Why I pay the annual fee on this card: I’d argue this is perhaps the most valuable card for just about everyone to have. You get an annual free night certificate valid at any IHG property, which more than justifies the annual fee in and of itself. On top of that, you get IHG Platinum status, and a 10% refund on redeemed points.

Bottom line

The above are the cards I’m holding onto long term, and doesn’t even include some of the short term credit cards I acquire that may have annual fees. It might seem crazy to voluntarily pay $2,103 in recurring credit card annual fees, but I truly believe I get outsized values from each of these cards, or else I’d cancel them.

Hopefully that provides some useful insight into how cards with annual fees can still be worth applying for and holding onto.

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  1. ” upgraded this card from the Chase Sapphire Preferred® Card” – do you mean product change w/o the signup bonus?

    btw, great blog and info always. any special treatments/incentives/bonus/perks you received is well deserved. I can say 90% of the readers cannot figure out how it works w.o you bloggers.

  2. @ ktc — Sorry for the confusion. I managed to get the Sapphire Reserve, and then downgraded my Sapphire Preferred to a Freedom Unlimited. My point was that I “upgraded” it in the sense that I decided on one card in favor of another. Thanks for reading! 🙂

  3. Credit,

    He said he upgraded from the CSP, which meant he did not get the 100,000 UR bonus (if I understand correctly). It is my understanding that you can upgrade to the CSR and bypass 5/24.

  4. The real question we’d all like to know is this: How much do you spend per year and how much of that is MS? I understand that’s not a question many people would want to answer–I probably wouldn’t want to in a public forum. I’m sure everyone’s curious though 🙂

  5. Agreed, I would love to know how much it costs to spend all 365 in a hotel…with the places you choose, seems like 100k would be a starting point.

  6. RE: SPG cards–I was considering cancelling them as I don’t stay enough in an SPG property to get elite status regardless of getting the headstart on qualifying stays with the cards, and logically the club access that comes with the business version would not be valuable if I don’t stay there often. But then I realized that I got much more than the annual fee in value out of both of them via the Amex Sam’s Club offer alone this year. So keep for the Amex offers, the card pays for itself that way.

  7. Surprised that you didn’t have Ink Plus in your collection, guess you don’t have much of MS activities 😛

  8. Not to give Ben any more anxiety about how much he shares, but to the comments regarding how much he spends, he is a chase private client so you know…
    And he’s only two years older than me…I need to make different choices

  9. You pay $95 to keep a card that gives you a extra 1-2% at gas stations and grocery stores despite living in hotels full time and not owning a car.

    That makes little sense. Does AMEX make you keep that card open?

  10. @Jay,
    Perhaps before you jump to the conclusion that amex “makes” him keep the card you should what kind of forum this is. You’ve completely missed the point of how to maximize your points. You’ve assumed that he eats out all the time so he never needs to go to the supermarket and doesn’t earn much 3x points. Ever consider you can go into a supermarket and buy a amazon gift card and that translates to 3x points on amazon purchases??? And he can get a 50% bonus on top of that with that card.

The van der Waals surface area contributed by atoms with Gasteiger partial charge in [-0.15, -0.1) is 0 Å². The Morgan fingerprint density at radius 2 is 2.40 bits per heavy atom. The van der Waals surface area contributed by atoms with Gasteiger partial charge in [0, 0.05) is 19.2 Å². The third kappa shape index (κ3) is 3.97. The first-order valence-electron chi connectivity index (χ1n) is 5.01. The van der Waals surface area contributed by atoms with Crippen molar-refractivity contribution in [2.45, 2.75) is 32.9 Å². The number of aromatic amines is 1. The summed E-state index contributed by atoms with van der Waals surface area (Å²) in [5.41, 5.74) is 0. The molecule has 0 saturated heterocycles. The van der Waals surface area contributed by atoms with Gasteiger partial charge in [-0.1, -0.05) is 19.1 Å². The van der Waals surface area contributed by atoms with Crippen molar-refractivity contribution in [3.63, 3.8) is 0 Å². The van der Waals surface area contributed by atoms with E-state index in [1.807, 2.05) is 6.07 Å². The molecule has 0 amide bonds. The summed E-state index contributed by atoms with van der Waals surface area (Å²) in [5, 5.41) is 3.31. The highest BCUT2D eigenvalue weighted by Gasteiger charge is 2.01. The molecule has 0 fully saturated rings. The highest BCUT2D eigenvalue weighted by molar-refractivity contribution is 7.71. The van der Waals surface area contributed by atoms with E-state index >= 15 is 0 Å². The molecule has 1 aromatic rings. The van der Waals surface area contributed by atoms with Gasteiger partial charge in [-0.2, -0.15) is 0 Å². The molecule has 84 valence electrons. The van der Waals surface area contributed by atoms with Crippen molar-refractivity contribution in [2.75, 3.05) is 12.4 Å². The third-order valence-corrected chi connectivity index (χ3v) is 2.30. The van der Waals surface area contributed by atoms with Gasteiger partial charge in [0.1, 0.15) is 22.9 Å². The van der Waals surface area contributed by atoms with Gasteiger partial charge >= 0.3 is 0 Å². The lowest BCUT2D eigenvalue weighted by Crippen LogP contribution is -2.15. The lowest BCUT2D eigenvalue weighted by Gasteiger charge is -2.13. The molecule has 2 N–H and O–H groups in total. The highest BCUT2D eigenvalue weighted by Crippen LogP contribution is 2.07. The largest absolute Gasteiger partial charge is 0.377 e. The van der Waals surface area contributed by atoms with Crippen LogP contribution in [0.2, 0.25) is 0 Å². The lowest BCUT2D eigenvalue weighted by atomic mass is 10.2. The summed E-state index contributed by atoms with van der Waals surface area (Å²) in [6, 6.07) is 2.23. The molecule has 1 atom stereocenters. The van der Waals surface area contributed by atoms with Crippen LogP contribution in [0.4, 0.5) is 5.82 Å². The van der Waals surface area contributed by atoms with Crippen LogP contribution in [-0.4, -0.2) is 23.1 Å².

11. On the Citi Prestige card you also can get $100 off the fee for being a CitiGold client which makes its only $100 out of pocket.

  12. @joe
    So he makes 30 swipes a month in the card and pays $95, so he can get 4.5 MRs at supermarkets…. Last I heard he has the ink cash card which gets 5 URs at places that sell amazon gift cards. That card has zero annual fee, and no requirement for thirty transactions

    Even without the ink cash, do the math… supermarkets max out at $6k per year. So assuming you hit that mark, AND get the 30 swipes 27k MR points… you’d have about 15k MR with the free version of the card. So in your example you are paying $95 with the hope of getting 12k extra points at the max. Plus you have to spend $6k at amazon.

    I am aware of how to maximize my points, as well as minimize fees

  13. Diners club Black card also offers excellent travel benefits. Would like your views on Diners club cards.

  14. Not sure you’re getting full value out of those SPG stay credits given that you hit 100 nights with them…

  15. @jay – first, even in your example, lucky comes out ahead. An extra 12k MR points comes out to $120 if you only value them at ne cent. Given that lucky values them at 1.7 cents, he’s comfortably ahead of the annual fee.

    But that’s ignoring that he specifically said that he values it for *everyday* spend. By getting the 50% bonus, he is earning 1.5 points per $ on otherwise unbonused spend. Given how everyone assumes lucky spends a ton of money on his cards, that could add up quite a bit.

    Now if you were to ask why have this over the freedom unlimited…

  16. Wouldn’t it be of value to share why you choose to pay the fee? For example the Reserve provides addl value when UR points are redeemed for travel. Just checking 🙂

  17. It would be interesting and useful to have a table that shows which 2-3 cards would be most useful based on one’s monthly average spend with sample % in major spend categories. E.g. if one spends $2,000-$3,000/month (5% on gas, 10-25% supermarket, 10% travel, 5%-10% restaurants, etc.) then the best cards would be…. If one spends $3,000-$4,000/month then …. and so on, with an explanation as to why the suggested cards would be the best. Then as a general statement it would be helpful to see how changes in spending in different categories would alter the cards of choice. All of this might be obvious to many but maybe not everyone.